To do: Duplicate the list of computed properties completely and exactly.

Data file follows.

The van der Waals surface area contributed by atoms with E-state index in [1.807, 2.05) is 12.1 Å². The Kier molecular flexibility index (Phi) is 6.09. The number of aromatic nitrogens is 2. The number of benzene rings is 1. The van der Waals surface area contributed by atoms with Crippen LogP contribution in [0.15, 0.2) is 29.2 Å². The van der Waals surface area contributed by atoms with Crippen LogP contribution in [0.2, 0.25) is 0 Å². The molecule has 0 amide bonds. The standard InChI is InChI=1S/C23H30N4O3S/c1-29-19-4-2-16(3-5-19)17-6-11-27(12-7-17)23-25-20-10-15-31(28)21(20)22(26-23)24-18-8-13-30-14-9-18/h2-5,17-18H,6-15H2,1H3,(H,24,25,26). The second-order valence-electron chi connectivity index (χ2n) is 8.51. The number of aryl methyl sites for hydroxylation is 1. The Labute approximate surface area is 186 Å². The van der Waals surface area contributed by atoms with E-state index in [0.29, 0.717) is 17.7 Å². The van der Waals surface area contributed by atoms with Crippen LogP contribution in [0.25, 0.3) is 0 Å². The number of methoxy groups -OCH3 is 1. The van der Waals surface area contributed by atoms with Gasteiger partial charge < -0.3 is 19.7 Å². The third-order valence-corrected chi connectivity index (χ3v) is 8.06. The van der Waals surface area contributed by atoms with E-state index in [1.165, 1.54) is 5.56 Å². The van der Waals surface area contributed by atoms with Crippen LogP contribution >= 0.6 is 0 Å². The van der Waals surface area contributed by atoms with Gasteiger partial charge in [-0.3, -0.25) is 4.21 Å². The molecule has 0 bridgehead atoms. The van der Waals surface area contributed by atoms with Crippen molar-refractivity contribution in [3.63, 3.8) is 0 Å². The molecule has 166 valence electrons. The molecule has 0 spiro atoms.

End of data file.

The van der Waals surface area contributed by atoms with E-state index in [1.807, 2.05) is 12.1 Å². The Kier molecular flexibility index (Phi) is 6.09. The number of aromatic nitrogens is 2. The number of benzene rings is 1. The van der Waals surface area contributed by atoms with Crippen LogP contribution in [0.15, 0.2) is 29.2 Å². The van der Waals surface area contributed by atoms with Crippen LogP contribution in [0.2, 0.25) is 0 Å². The molecule has 0 amide bonds. The standard InChI is InChI=1S/C23H30N4O3S/c1-29-19-4-2-16(3-5-19)17-6-11-27(12-7-17)23-25-20-10-15-31(28)21(20)22(26-23)24-18-8-13-30-14-9-18/h2-5,17-18H,6-15H2,1H3,(H,24,25,26). The second-order valence-electron chi connectivity index (χ2n) is 8.51. The number of aryl methyl sites for hydroxylation is 1. The Labute approximate surface area is 186 Å². The van der Waals surface area contributed by atoms with E-state index in [0.29, 0.717) is 17.7 Å². The van der Waals surface area contributed by atoms with Crippen LogP contribution in [0.25, 0.3) is 0 Å². The number of methoxy groups -OCH3 is 1. The van der Waals surface area contributed by atoms with Gasteiger partial charge < -0.3 is 19.7 Å². The third-order valence-corrected chi connectivity index (χ3v) is 8.06. The van der Waals surface area contributed by atoms with E-state index in [1.165, 1.54) is 5.56 Å². The van der Waals surface area contributed by atoms with Crippen LogP contribution >= 0.6 is 0 Å². The van der Waals surface area contributed by atoms with Gasteiger partial charge in [-0.3, -0.25) is 4.21 Å². The molecule has 0 bridgehead atoms. The van der Waals surface area contributed by atoms with Crippen molar-refractivity contribution in [3.63, 3.8) is 0 Å². The molecule has 166 valence electrons. The molecule has 0 spiro atoms.